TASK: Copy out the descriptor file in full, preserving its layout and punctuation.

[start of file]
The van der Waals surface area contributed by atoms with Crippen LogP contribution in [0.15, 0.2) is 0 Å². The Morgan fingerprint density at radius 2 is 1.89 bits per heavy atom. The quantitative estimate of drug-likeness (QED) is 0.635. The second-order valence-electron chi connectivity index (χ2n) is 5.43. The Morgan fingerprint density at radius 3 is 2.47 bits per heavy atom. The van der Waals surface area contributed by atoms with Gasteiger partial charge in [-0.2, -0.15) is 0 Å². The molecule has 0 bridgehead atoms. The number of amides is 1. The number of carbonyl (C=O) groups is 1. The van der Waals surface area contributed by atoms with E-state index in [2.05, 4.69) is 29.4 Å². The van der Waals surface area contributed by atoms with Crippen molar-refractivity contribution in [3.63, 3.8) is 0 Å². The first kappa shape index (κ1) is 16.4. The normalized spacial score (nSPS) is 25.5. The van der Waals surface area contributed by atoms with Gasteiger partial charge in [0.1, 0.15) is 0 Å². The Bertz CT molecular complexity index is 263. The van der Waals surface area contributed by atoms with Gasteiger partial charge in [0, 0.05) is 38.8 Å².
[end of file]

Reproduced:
The van der Waals surface area contributed by atoms with Crippen LogP contribution in [0.15, 0.2) is 0 Å². The Morgan fingerprint density at radius 2 is 1.89 bits per heavy atom. The quantitative estimate of drug-likeness (QED) is 0.635. The second-order valence-electron chi connectivity index (χ2n) is 5.43. The Morgan fingerprint density at radius 3 is 2.47 bits per heavy atom. The van der Waals surface area contributed by atoms with Gasteiger partial charge in [-0.2, -0.15) is 0 Å². The molecule has 0 bridgehead atoms. The number of amides is 1. The number of carbonyl (C=O) groups is 1. The van der Waals surface area contributed by atoms with E-state index in [2.05, 4.69) is 29.4 Å². The van der Waals surface area contributed by atoms with Crippen molar-refractivity contribution in [3.63, 3.8) is 0 Å². The first kappa shape index (κ1) is 16.4. The normalized spacial score (nSPS) is 25.5. The van der Waals surface area contributed by atoms with Gasteiger partial charge in [0.1, 0.15) is 0 Å². The Bertz CT molecular complexity index is 263. The van der Waals surface area contributed by atoms with Gasteiger partial charge in [0, 0.05) is 38.8 Å².